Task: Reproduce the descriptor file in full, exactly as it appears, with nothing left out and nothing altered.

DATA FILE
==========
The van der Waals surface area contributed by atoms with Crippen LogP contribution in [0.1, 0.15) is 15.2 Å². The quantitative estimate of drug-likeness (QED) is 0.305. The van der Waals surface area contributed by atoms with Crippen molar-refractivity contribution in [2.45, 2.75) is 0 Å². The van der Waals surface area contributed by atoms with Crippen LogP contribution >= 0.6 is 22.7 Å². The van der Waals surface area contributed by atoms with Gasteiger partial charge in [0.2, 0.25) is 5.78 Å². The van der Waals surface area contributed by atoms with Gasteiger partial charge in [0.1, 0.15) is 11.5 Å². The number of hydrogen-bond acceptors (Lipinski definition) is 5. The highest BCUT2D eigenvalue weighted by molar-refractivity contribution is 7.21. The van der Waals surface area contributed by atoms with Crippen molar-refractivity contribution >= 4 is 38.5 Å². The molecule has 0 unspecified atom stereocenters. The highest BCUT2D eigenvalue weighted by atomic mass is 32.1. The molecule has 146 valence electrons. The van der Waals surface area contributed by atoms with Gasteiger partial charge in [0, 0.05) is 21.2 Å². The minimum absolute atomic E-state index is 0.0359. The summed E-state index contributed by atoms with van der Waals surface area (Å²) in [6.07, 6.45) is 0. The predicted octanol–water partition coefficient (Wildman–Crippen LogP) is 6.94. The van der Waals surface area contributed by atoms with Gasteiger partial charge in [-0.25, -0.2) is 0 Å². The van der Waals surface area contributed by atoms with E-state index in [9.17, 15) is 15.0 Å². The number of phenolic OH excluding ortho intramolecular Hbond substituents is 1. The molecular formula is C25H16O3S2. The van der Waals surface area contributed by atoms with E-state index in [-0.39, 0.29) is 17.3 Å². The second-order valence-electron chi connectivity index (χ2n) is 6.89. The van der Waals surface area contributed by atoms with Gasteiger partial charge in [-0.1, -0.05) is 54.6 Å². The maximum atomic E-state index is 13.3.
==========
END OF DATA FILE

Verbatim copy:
The van der Waals surface area contributed by atoms with Crippen LogP contribution in [0.1, 0.15) is 15.2 Å². The quantitative estimate of drug-likeness (QED) is 0.305. The van der Waals surface area contributed by atoms with Crippen molar-refractivity contribution in [2.45, 2.75) is 0 Å². The van der Waals surface area contributed by atoms with Crippen LogP contribution >= 0.6 is 22.7 Å². The van der Waals surface area contributed by atoms with Gasteiger partial charge in [0.2, 0.25) is 5.78 Å². The van der Waals surface area contributed by atoms with Gasteiger partial charge in [0.1, 0.15) is 11.5 Å². The number of hydrogen-bond acceptors (Lipinski definition) is 5. The highest BCUT2D eigenvalue weighted by molar-refractivity contribution is 7.21. The van der Waals surface area contributed by atoms with Crippen molar-refractivity contribution >= 4 is 38.5 Å². The molecule has 0 unspecified atom stereocenters. The highest BCUT2D eigenvalue weighted by atomic mass is 32.1. The molecule has 146 valence electrons. The van der Waals surface area contributed by atoms with Gasteiger partial charge in [0, 0.05) is 21.2 Å². The minimum absolute atomic E-state index is 0.0359. The summed E-state index contributed by atoms with van der Waals surface area (Å²) in [6.07, 6.45) is 0. The predicted octanol–water partition coefficient (Wildman–Crippen LogP) is 6.94. The van der Waals surface area contributed by atoms with Gasteiger partial charge in [-0.25, -0.2) is 0 Å². The van der Waals surface area contributed by atoms with E-state index in [9.17, 15) is 15.0 Å². The number of phenolic OH excluding ortho intramolecular Hbond substituents is 1. The molecular formula is C25H16O3S2. The van der Waals surface area contributed by atoms with E-state index in [-0.39, 0.29) is 17.3 Å². The second-order valence-electron chi connectivity index (χ2n) is 6.89. The van der Waals surface area contributed by atoms with Gasteiger partial charge in [-0.1, -0.05) is 54.6 Å². The maximum atomic E-state index is 13.3.